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FDI inflows to Sri Lanka have increased steadily in recent years driven by the end of the civil conflict and economic recovery. However, according to UNCTAD’s 2021 World Investment Report, inflows to Sri Lanka declined by 43% from USD 758 billion in 2019 to USD 434 million in 2020, mainly due to the global economic and health crisis triggered by the Covid-19 pandemic but also the terrorist attacks carried out during Easter 2019, which hampered foreign investor confidence and the tourism sector. In the same year, the stock of FDI stood at USD 12.8 billion. In Sri Lanka, FDI inflows will take time to recover as investment commitments have remained weak. For example, greenfield investment projects announced in 2020, an indication of FDI trends in the coming years, have contracted significantly by -96% in Sri Lanka. This contraction is due to weak investment interest in garment production, one of the main export industries and recipients of FDI. Investment and garment production suffered severely in 2020 and 2021.

The island’s strategic location off the southern coast of India along the main east-west Indian Ocean shipping lanes gives Sri Lanka a regional logistical advantage. FDI in Sri Lanka has largely been concentrated in tourism, real estate, mixed development projects, ports, and telecommunications in recent years. Traditionally, infrastructure, particularly postal and communications, absorbs a significant portion of inflows into the country. Manufacturing, IT, tourism and infrastructure show the highest growth rates. Growing competition between China (in the energy sector) and India (in telecommunications) is taking shape and currently benefiting the Sri Lankan economy. The country's largest investors are China (16%), the Netherlands (13%), India (13%), Singapore (8%) and Malaysia (7% - data Central Bank of Sri Lanka). China has invested ever-increasing sums into the country, notably through the Exim Bank of China. Current projects will reach USD 6 billion and include creating a free zone, a project for a ship handling centre and the construction of an airport. Moreover, in 2019 the Board of Investment of Sri Lanka announced that an overseas joint venture had committed USD 3.85 billion to a new oil refinery, marking the single largest foreign investment in the country's history. The refinery is expected to produce 200,000 barrels a day and to be operational within four years. In early 2021, India's biggest private port operator Adani Ports obtained a letter of intent from Sri Lankan authorities to build and operate the West Container Terminal of Colombo Port for 35 years, with the project cost being estimated at around USD 750 million.

In 2021, the Colombo Port City Special Economic Zone (SEZ) and the Colombo Port City Economic Commission (CPCEC) were established. CPCEC is the one-stop-shop (Single Window Investment Facilitator) that registers and issues licences, authorisations and approvals to engage in business within, and invest in, the SEZ. CPCEC is encouraging and promoting global and regional investments in international trade, shipping, logistics operations, offshore banking and finance, IT and business process outsourcing, establishment of corporate headquarters, regional distribution operations and tourism (Lexicology, 2022).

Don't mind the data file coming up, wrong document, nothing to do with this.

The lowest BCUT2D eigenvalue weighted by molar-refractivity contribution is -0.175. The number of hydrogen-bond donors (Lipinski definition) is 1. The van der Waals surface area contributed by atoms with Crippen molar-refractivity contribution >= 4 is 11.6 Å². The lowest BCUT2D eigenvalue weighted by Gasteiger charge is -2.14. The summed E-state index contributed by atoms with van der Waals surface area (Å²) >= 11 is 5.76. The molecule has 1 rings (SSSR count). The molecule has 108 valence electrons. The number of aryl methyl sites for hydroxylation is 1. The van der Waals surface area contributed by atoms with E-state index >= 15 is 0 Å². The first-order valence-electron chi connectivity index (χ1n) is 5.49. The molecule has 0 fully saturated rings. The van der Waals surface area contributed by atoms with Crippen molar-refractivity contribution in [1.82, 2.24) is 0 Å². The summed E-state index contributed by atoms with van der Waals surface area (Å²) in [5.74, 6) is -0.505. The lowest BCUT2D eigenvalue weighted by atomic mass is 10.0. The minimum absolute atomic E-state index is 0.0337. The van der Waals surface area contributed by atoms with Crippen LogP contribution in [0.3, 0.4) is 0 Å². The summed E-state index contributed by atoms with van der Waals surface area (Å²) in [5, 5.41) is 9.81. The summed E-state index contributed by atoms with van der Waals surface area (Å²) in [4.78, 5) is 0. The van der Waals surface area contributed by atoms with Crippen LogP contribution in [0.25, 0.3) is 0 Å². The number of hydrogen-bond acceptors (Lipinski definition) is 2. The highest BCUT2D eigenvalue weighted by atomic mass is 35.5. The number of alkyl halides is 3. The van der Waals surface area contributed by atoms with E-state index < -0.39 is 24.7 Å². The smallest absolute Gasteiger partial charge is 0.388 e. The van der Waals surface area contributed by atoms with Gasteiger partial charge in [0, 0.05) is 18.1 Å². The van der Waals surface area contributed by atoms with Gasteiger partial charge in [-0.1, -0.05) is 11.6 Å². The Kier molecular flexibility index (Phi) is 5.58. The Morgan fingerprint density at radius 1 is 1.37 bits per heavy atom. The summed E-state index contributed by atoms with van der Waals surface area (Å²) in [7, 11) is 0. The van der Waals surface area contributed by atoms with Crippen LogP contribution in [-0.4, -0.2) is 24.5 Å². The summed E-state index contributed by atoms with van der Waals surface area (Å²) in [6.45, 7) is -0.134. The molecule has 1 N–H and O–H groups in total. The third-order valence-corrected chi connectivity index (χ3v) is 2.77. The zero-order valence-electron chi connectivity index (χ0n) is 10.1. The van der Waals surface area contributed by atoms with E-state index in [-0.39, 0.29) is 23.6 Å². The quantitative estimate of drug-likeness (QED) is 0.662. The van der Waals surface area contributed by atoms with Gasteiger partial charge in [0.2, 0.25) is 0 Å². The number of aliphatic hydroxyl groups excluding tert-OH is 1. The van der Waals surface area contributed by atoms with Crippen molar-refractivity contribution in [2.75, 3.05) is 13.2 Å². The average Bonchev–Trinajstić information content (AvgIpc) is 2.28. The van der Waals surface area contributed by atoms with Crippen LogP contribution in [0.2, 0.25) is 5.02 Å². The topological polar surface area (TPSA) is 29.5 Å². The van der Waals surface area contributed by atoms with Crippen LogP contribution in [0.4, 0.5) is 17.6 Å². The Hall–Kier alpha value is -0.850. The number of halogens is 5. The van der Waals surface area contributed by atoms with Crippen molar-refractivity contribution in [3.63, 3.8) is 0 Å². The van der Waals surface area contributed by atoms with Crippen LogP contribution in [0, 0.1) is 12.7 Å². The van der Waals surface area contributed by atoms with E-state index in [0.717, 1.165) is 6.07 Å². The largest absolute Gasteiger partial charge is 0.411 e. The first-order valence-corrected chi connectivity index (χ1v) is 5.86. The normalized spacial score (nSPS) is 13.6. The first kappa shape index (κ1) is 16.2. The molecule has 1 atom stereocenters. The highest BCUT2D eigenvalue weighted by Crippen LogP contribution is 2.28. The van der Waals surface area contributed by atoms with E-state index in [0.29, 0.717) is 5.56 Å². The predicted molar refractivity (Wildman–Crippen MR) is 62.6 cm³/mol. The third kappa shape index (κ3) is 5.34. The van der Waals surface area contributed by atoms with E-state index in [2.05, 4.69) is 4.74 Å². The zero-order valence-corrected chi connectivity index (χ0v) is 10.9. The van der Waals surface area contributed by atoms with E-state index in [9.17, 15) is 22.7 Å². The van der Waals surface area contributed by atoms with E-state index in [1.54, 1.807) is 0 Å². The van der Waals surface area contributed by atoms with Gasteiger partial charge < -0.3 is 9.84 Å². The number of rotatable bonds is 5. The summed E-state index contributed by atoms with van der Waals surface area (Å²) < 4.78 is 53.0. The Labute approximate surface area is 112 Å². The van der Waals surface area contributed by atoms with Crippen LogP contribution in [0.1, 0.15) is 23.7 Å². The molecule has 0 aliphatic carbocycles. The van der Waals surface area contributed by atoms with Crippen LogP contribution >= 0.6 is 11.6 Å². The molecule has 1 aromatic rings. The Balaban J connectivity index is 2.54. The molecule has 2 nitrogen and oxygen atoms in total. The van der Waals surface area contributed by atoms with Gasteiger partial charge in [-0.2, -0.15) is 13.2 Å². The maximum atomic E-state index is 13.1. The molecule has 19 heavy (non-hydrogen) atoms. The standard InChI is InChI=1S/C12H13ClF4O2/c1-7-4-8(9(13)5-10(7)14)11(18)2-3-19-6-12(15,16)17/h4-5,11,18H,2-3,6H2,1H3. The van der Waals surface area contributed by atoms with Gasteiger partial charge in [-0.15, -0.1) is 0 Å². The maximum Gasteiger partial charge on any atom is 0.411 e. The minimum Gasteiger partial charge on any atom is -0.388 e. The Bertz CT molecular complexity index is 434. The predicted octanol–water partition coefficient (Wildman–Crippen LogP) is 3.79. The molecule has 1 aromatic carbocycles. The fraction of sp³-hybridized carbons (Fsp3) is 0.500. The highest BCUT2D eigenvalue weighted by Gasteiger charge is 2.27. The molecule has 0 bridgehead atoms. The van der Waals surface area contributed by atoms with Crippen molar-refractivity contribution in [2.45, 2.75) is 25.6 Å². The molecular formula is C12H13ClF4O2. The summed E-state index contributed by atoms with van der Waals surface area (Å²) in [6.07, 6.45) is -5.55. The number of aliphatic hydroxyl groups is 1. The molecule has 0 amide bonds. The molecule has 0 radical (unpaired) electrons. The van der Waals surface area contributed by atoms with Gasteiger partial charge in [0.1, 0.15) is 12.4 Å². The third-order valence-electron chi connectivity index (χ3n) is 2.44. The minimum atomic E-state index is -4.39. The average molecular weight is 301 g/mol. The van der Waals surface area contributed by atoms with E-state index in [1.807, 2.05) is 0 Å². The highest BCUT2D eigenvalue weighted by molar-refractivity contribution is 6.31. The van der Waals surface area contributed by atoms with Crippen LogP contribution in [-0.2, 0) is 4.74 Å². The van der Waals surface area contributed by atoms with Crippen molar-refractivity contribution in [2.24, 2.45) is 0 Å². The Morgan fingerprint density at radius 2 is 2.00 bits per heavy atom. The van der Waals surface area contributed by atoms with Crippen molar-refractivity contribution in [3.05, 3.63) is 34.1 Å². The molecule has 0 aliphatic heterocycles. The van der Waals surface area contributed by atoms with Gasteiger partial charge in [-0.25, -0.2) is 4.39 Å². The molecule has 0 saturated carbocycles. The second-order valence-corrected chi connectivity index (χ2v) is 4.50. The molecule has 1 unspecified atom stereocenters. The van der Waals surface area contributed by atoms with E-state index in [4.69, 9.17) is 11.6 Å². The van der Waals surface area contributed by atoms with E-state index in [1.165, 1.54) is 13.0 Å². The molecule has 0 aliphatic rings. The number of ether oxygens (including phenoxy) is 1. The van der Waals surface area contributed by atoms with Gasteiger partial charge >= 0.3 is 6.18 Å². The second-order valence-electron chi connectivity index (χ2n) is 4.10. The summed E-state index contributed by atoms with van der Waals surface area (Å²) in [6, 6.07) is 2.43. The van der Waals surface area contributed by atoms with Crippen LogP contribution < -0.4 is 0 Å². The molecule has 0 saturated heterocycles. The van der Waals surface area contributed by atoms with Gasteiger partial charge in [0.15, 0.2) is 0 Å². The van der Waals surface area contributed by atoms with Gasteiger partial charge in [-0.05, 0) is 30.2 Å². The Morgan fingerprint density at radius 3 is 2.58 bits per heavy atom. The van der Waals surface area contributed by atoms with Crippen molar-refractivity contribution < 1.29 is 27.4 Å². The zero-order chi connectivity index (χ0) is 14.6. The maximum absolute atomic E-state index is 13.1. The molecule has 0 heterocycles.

Among the reasons to invest in Sri Lanka there are the measures taken by the government to attract FDI (the creation of free zones, reduction of food subsidies and other consumer goods), the country’s geographically strategic location near two high-growth regions (India and Southeast Asia), and its tourist potential (which is yet to be fully developed). However, Sri Lanka needs to address transportation shortfalls, which have seen inequitable development in some regions, increasing issues of congestion, and safety for women. Different areas face transportation gaps in roads, air travel, and marine transportation infrastructure while rail infrastructure is outdated and limited, especially for the transport of goods. Moreover, investment in several sectors of the economy remains restricted, and state-owned enterprises distort the economy. Additionally, political uncertainty may undermine investment and overall investor confidence. Sri Lanka was ranked 99th out of 190 countries in the World Bank's last 2020 Doing Business report, gaining one spot compared to the previous year.

For additionnal information on FDI in Sri Lanka access this guide and this page from FDI Intelligence.

 
 
Foreign Direct Investment 201820192020
FDI Inward Flow (million USD) 1,614758434
FDI Stock (million USD) 12,57513,05812,778
Number of Greenfield Investments* 412015
Value of Greenfield Investments (million USD) 2,45924,9151,102

Source: UNCTAD - Latest available data.

Note: * Greenfield Investments are a form of Foreign Direct Investment where a parent company starts a new venture in a foreign country by constructing new operational facilities from the ground up.

Country Comparison For the Protection of Investors Sri Lanka South Asia United States Germany
Index of Transaction Transparency* 8.0 5.8 7.0 5.0
Index of Manager’s Responsibility** 5.0 5.0 9.0 5.0
Index of Shareholders’ Power*** 7.0 7.4 9.0 5.0

Source: Doing Business - Latest available data.

Note: *The Greater the Index, the More Transparent the Conditions of Transactions. **The Greater the Index, the More the Manager is Personally Responsible. *** The Greater the Index, the Easier it Will Be For Shareholders to Take Legal Action.

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